I had a follow up (in between scopes) appointment with Dr Kandil today. I have to admit that the drive to Greenville is LONG...2 hours each way for a 10 minute appointment, but Dr Kandil is amazing! He is concerned about ME and how to treat ME. I have NEVER had a gastro examine me so thoroughly...I have no idea what he's looking for or what he expects to find, but he checks my pulse points in my feet, my neck, etc; he feels for lumps under my skin (prone to cysts and bone tumors due to FAP/Gardner's); he listens to my stomach, heart, and lungs; pokes and prods my abdomen. We talk about the uniqueness of having FAP and how doctors sometimes just don't know what to do with cases like mine because as 1st and 2nd generation survivors, we're creating a new frontier and changing what was previously known about FAP...all in the space of 10 minutes.
At the end of today's appointment, he decided that he was more concerned about the formation of adenomatous polyps in my j-pouch. He said that the adenomatous polyps in my stomach are pretty much contained to a certain area that he's keeping track of to make sure that they don't spread from that area in a short period of time or that they grow in size too quickly. He'd like to repeat the endoscopy in 3 or 4 months but really wants to re-scope my j-pouch. Right now, it's scheduled for the first week of June...before the kids get out of school and before we do any traveling this summer.
There is still uncertainty as to whether or not I'll have my stomach removed sometime in the next year, but as long as the adenomatous polyps are contained, Dr Kandil is in support of waiting as long as possible to do it. He's glad that the ball is rolling for me to be seen by the small bowel transplant surgeon at Duke...just to talk about my case and what's involved in having some small intestines added to my system for IF and WHEN it is needed in my future. Thanks to FaceBook, I already know TWO ladies who have had it done...that is what does make technology amazing...all because of God who is awesome!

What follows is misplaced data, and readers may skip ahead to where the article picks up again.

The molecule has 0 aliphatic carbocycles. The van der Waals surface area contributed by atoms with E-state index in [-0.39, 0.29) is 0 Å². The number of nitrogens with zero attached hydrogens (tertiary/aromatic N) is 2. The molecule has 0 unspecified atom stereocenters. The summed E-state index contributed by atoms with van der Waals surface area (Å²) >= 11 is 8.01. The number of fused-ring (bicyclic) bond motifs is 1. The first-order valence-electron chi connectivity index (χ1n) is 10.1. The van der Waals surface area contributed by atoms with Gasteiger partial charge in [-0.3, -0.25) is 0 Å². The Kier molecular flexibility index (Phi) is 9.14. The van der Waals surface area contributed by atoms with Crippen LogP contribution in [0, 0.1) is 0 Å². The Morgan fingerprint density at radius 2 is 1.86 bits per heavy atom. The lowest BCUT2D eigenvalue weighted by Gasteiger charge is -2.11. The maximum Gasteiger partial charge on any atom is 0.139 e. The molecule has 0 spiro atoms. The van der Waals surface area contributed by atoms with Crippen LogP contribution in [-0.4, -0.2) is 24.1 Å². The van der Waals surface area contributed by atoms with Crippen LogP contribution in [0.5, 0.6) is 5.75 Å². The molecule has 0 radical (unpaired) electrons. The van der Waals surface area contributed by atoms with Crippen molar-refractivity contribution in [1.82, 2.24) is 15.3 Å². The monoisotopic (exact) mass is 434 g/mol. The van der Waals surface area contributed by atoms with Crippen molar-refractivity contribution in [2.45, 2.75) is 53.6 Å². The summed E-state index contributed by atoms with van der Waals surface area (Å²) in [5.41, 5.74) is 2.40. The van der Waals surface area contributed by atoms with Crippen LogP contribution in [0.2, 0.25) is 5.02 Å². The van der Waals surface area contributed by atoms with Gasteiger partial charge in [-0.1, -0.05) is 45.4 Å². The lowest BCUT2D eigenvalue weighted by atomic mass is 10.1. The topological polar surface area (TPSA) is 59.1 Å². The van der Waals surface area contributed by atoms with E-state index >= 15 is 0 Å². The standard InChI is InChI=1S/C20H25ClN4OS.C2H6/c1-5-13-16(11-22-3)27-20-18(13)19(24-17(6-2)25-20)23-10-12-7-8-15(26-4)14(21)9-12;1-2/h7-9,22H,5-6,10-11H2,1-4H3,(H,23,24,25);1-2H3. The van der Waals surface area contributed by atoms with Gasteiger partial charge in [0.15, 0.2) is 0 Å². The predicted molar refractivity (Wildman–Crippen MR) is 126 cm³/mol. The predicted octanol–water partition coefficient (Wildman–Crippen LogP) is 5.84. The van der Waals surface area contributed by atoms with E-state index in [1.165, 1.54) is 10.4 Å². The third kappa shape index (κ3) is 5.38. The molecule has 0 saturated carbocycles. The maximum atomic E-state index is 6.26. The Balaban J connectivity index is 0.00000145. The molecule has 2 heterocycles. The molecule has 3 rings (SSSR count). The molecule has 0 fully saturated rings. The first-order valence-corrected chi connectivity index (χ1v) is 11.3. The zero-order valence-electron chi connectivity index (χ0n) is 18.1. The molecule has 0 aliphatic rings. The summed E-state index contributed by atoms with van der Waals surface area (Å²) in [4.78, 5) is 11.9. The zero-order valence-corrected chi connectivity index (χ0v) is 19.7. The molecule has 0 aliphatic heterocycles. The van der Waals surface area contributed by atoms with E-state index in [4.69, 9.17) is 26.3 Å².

Thanks for your continued support and prayers.
Tuesday, March 12, 2013
Today was the 1st in what I thought was going to be a series of monthly endoscopies (EGDs) over an unknown period of time to help me keep my stomach for as long as possible. I had hoped to have a better idea of the time frame...like 6 or 12 or 18 months after today's procedure, but I do not. What I do know is that the game plan has changed…again, & I’m fine with that. Dr Kandil has spent a lot of time talking to others to get their input as well as doing additional research. In the process, he has realized that while I do have a lot of polyps (both real and fake), all results so far have come back without any cause for suspicion, and the area of real polyps is small. So, basically, the situation isn’t really as dire as he previously thought and doesn’t warrant doing something as drastic as scoping me each month. Just going under anesthesia each month presents a challenge. On top of that, “burning” areas of my stomach will only remove the polyps from the surface of my stomach, but it will not actually get the roots which means that traces of the adenoma will be left behind via the roots. On the other hand, going in and removing a bunch of them for biopsy will remove the roots, but he won’t be able to cover as large of an area. Another thing he learned is that while I do have some adenomatous polyps which do have a 100% chance of turning malignant in time, the time over which that happens is a lot longer than other areas of the GI tract like the colon & duodenum which are already removed in me.
So, I’ll go back in 6 weeks for a follow-up to see if he’s found anything new to try as well as to get the biopsy results. Of course, he will call sooner than that if anything unexpected is found in the report. Then, I’ll have another scope done 3 months from now with the plan to continue doing this for as long as possible.
Thanks to Linnea Ransom (my chauffeur) and Robin Cooper (potty break for Brownie), Thanks also to you for reading this blog and for your continued prayer and support as I continue to live my life on this journey of living with FAP.